It is instructive to mark the arrival of Ferrari’s latest V8-powered, mid-engined two-seater by looking briefly back to its first. Some 35 years ago it was called the 308GTB and despite the fact that it was less powerful than Ferrari claimed, slower, tricky on the limit, cramped and inexactly constructed, it was welcomed then and is remembered now as one of Maranello’s great street cars.
It is a view with which I wholly concur. I’ve always thought pure pace an overrated pursuit as almost every car will one day seem slow by the standards of later generations; what endures are the way a car is styled, the feel of its interior, the sound of its engine and lucidity of its steering. In all these regards a 308GTB is as good now as it was in 1975.
The question is how its direct descendant, this new 458, will be judged by future generations.
The easiest aspect to judge is its looks, a subject upon which the views of an experienced road tester carry no more and possibly less weight than those of a small child. But having the mind of one and the heart of the other, I feel I can say I think it looks fabulous, the best clean-sheet Ferrari design since the 308GTB. The difference is the 308 was hewn from Pininfarina’s richest seam, which had delivered the Boxer, Daytona, Dino and perhaps prettiest of all the 365GTC/4. And that was just the Ferraris. By contrast Pininfarina’s recent work for Maranello has missed more often than it’s hit. But the language of the sleek, menacing, beautifully proportioned 458 speaks of a new design which, like all the best Ferraris, looks only forward.
Nor has Ferrari allowed the pace of change to slow when developing its mechanical specification. Its 4.5-litre engine is only half as big again as the 308’s, but it develops 570bhp, far more than double even the official and hopelessly optimistic 255bhp claimed for the 308. And while us schoolboys marvelled at the fact that the 308’s flat-plane V8 would spin safely at 7700rpm, the 458’s is no less comfortable at 9000rpm, a figure rivalled by no other remotely comparable car.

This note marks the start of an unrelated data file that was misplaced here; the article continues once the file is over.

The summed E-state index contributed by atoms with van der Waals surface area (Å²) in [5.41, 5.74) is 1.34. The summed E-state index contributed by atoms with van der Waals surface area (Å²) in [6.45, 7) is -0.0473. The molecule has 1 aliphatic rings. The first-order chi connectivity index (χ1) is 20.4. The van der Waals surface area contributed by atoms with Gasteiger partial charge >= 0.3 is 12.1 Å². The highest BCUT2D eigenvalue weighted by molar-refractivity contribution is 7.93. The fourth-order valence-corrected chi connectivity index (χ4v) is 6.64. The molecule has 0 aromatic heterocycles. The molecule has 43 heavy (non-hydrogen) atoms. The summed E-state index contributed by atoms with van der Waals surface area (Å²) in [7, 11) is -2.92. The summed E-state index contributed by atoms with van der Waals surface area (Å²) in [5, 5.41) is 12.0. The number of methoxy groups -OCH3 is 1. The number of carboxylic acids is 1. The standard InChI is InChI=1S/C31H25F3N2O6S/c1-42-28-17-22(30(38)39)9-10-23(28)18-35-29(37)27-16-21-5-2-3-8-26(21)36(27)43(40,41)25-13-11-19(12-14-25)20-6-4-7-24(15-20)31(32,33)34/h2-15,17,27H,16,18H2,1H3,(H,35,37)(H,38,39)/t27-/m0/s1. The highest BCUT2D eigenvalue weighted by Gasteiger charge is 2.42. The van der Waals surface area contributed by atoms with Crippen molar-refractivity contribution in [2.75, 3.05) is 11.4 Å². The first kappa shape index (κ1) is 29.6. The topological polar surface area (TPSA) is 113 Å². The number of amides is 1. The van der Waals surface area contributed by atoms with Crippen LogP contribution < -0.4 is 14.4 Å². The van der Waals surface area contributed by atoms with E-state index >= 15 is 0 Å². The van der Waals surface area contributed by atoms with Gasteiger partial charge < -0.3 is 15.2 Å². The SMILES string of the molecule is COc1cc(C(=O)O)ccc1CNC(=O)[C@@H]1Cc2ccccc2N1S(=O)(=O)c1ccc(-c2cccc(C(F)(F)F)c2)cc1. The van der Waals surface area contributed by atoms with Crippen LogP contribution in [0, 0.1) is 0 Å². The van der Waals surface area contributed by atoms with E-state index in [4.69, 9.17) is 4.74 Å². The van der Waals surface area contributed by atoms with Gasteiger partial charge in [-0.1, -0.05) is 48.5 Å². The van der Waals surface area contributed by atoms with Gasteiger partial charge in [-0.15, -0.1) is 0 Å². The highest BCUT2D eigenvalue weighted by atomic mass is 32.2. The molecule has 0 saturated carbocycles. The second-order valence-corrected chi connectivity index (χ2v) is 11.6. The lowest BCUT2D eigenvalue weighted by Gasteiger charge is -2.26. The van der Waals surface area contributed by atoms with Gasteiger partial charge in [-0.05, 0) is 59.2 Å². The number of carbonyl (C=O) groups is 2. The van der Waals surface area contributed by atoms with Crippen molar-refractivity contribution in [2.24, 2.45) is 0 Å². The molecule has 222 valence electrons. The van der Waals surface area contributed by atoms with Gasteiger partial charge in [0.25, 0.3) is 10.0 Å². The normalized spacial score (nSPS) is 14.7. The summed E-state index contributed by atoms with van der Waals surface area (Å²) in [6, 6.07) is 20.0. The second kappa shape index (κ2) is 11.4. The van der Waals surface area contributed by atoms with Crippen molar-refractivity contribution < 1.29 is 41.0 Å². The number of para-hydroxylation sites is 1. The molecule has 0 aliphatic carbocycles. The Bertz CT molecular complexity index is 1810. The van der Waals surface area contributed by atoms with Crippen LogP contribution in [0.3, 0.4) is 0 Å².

Allied to launch control and a seven-speed semi-automatic and seamlessly shifting transmission, it has nearly halved the amount of time a 308 needed to reach 60mph – 3.3sec has been seen in independent testing.
So it looks good and goes like hell – but the truth is that you could have said as much about most TVRs, most of which were dreadful cars. More is needed.
And, at first at least, the 458 seems disinclined to provide it. Ferrari has tried hard to evoke images of Formula 1 by loading the steering wheel with more buttons than any other car on sale and offering ancillary information by way of TFT screens, and while some will find this thrilling, I found it merely off-putting. If Ferraris really were all about driving, which is in fact a very simple business, it would follow the example of the best Porsches and place no such artificial barriers between you and it. In fact Ferrari knows a huge proportion of its customers buy into the brand for the image, the statement of wealth and the look on the faces of their friends when they see a driving environment superficially similar to that of a racing car.
But as I tentatively headed out onto British B-roads I discovered a Ferrari that, in one regard at least, does owe something to the past: unlike any of its brethren, it is a surprisingly difficult car to drive. On the road a Ferrari should never be an obedient servant, there to be bent to the driver’s every whim. A Ferrari should need taming, it should require both the respect and the undivided attention of its driver at all time. The 458 does.